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This Is the Most Boring Market Since December 2014


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 1) The Bank of England Throws Money at the Brexit

The Bank of England is afraid of the Brexit, so they’re throwing everything including the kitchen sink at the problem.

This morning, the BoE cut rates by 25 bps, expanded its QE program by 60 billion pounds, and started a new 10 billion-pound corporate bond purchase plan.

The BoE took a massive hack at its growth forecasts, and now sees 2017 GDP at 0.8% vs. 2.3% previously, the biggest cut in its history.

30-year UK Gilt yields dropped to all-time lows, and European equity markets rebounded intraday.

The UK’s FTSE 100 Index rose 1.6%, while the German DAX was up 0.6%.

2) The Grind Continues

Markets have been in a holding pattern over the past few days ahead of tomorrow’s pivotal NFP report, which could move markets in a big way. (more on this below)

And the S&P 500’s epic boring sideways grind continued today with the index rising 0.02% to 2164.25.

Not 2%, not 0.2%, but 0.02%.

So you have some perspective on the action, the index has not made a 1% move since July 8, and market volatility is even lower now than during the April-May snoozefest.

In fact, S&P 500 volatility hasn’t been this low since December 2014!

Check out this chart of S&P 500 volatility:


No wonder we can't stay awake…

Once again, the Russell 2000 showed a smidge of outperformance,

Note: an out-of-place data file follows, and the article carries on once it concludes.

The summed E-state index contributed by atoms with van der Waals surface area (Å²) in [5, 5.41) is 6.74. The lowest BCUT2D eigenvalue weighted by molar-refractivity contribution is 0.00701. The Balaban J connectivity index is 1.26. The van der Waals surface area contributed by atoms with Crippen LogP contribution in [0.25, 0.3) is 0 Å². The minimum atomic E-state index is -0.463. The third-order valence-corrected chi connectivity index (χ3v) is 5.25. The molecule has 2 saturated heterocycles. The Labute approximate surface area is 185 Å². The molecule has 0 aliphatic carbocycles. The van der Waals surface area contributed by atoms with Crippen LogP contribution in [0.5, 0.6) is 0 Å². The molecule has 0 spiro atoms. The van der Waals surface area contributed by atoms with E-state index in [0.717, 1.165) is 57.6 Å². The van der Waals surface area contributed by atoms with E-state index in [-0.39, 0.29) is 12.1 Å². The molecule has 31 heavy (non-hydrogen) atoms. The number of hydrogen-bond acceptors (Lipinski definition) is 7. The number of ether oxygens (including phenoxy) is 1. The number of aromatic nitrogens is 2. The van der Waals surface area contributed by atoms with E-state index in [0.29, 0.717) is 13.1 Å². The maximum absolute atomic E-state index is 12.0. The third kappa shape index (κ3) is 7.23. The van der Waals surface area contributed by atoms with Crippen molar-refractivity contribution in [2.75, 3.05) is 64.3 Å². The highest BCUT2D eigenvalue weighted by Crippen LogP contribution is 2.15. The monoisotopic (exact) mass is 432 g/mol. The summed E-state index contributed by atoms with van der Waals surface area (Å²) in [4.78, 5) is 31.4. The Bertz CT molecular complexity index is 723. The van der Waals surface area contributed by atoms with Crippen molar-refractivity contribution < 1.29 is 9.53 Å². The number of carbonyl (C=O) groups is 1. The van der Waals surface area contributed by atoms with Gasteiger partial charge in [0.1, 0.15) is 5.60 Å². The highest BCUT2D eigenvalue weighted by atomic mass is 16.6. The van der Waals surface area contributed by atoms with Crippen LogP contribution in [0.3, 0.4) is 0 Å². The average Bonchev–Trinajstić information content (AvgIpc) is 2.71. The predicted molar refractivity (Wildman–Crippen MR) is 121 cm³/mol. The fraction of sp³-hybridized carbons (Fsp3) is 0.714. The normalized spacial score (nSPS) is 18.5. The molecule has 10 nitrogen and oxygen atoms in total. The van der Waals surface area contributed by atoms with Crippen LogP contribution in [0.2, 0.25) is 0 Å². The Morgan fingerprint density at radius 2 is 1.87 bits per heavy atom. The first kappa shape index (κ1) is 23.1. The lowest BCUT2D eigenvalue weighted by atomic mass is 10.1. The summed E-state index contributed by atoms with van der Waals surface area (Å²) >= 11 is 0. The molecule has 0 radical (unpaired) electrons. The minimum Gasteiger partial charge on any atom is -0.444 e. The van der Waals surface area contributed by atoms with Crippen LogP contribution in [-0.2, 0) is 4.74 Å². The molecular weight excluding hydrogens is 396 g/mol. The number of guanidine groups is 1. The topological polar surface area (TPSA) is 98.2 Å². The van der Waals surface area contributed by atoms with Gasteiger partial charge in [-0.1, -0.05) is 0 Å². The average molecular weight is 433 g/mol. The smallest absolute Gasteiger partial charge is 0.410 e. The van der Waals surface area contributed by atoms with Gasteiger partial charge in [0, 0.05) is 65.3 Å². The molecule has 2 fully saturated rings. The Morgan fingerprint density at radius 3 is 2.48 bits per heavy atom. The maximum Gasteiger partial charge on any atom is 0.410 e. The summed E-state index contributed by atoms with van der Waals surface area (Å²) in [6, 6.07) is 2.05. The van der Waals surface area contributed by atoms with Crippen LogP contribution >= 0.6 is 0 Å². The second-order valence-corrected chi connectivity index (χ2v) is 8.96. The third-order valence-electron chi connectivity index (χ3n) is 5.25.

though biotech (IBB) cooled off after 2 days of solid action.

The Bank of England’s stimulus package pushed up gold and US Treasuries, and crude oil notched a 2.4% gain on what appears to be short covering.

Energy stocks were mixed, but high-yield bonds were strong.  

When crude oil goes up, high-yield energy bonds perform well because default expectations fall.

3) NFP Preview

Traders are expecting a 180K increase on nonfarm payrolls with a 4.8% unemployment rate. (see the full consensus estimates below)

Last month, we saw a huge 107K beat on the headline number, which just about made up for the 122k miss the month before.

Gold and bonds dipped on that report, and then ripped like mad. Equities followed through on the decline in rates with a big 1.5% rally in SPX.

At this point, it seems like it may take a big headline number to get

traders believing the Fed will hike rates — perhaps 250K or more — and it would also help to have the June number revised up.

Click here for my in-depth NFP preview.

Friday's Trading Calendar

US Economics (Time Zone: EDT)

08:30 Trade Balance (Jun): exp. -$43.0b, prior -$41.1b
08:30 Change in Nonfarm Payrolls (Jul): exp. 180k, prior 287k
08:30 Two-Month Payroll Net Revision (Jul): prior -6k
08:30 Change in Private Payrolls (Jul): exp. 171k, prior 265k
08:30 Change in Manufact. Payrolls (Jul): exp. 4k, prior 14k
08:30 Unemployment Rate (Jul): exp. 4.80%, prior 4.90%
08:30 Average Hourly Earnings MoM (Jul): exp. 0.20%, prior 0.10%
08:30 Average Hourly Earnings YoY (Jul): exp. 2.60%, prior 2.60%
08:30 Average Weekly Hours All Employees (Jul): exp. 34.4, prior 34.4
08:30 Change in Household Employment (Jul): prior 67
08:30 Labor Force Participation Rate (Jul): prior 62.70%
08:30 Underemployment Rate (Jul): prior 9.60%
13:00 Baker Hughes U.S. Rig Count (8/5): prior 463
13:00 Baker Hughes U.S. Rotary Gas Rigs (8/5): prior 86
13:00 Baker Hughes U.S. Rotary Oil Rigs (8/5): prior 374
15:00 Consumer Credit (Jun): exp. $16.000b, prior $18.558b

Global Economics

02:00 EUR German Factory Orders m/m
03:00 CHF Foreign Currency Reserves
03:30 GBP Halifax HPI m/m
08:30 CAD Unemployment Rate
10:00 CAD Ivey PMI


Before the Open:

Cognizant Technology Solutions (CTSH)
SouFun Holding (SFUN)

After the Close:

None of significance